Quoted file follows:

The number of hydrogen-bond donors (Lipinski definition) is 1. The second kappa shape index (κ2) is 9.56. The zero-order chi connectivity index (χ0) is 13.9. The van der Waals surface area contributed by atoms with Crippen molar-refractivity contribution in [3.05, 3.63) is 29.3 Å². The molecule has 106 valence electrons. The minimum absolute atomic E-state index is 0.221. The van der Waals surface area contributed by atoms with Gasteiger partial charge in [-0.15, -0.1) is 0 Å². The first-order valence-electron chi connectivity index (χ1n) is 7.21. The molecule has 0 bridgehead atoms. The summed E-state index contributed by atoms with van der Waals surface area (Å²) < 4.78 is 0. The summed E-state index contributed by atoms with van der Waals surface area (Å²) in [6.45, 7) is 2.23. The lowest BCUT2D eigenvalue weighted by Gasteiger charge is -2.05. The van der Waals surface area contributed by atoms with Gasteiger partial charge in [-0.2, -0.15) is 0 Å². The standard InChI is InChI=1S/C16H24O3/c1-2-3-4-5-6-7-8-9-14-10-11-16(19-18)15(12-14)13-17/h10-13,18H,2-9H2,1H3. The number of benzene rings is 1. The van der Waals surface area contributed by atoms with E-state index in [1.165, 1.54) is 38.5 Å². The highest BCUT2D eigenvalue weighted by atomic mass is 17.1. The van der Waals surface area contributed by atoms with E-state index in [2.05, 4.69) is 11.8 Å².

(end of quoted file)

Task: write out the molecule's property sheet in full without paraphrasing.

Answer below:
The number of hydrogen-bond donors (Lipinski definition) is 1. The second kappa shape index (κ2) is 9.56. The zero-order chi connectivity index (χ0) is 13.9. The van der Waals surface area contributed by atoms with Crippen molar-refractivity contribution in [3.05, 3.63) is 29.3 Å². The molecule has 106 valence electrons. The minimum absolute atomic E-state index is 0.221. The van der Waals surface area contributed by atoms with Gasteiger partial charge in [-0.15, -0.1) is 0 Å². The first-order valence-electron chi connectivity index (χ1n) is 7.21. The molecule has 0 bridgehead atoms. The summed E-state index contributed by atoms with van der Waals surface area (Å²) < 4.78 is 0. The summed E-state index contributed by atoms with van der Waals surface area (Å²) in [6.45, 7) is 2.23. The lowest BCUT2D eigenvalue weighted by Gasteiger charge is -2.05. The van der Waals surface area contributed by atoms with Gasteiger partial charge in [-0.2, -0.15) is 0 Å². The standard InChI is InChI=1S/C16H24O3/c1-2-3-4-5-6-7-8-9-14-10-11-16(19-18)15(12-14)13-17/h10-13,18H,2-9H2,1H3. The number of benzene rings is 1. The van der Waals surface area contributed by atoms with E-state index in [1.165, 1.54) is 38.5 Å². The highest BCUT2D eigenvalue weighted by atomic mass is 17.1. The van der Waals surface area contributed by atoms with E-state index in [2.05, 4.69) is 11.8 Å².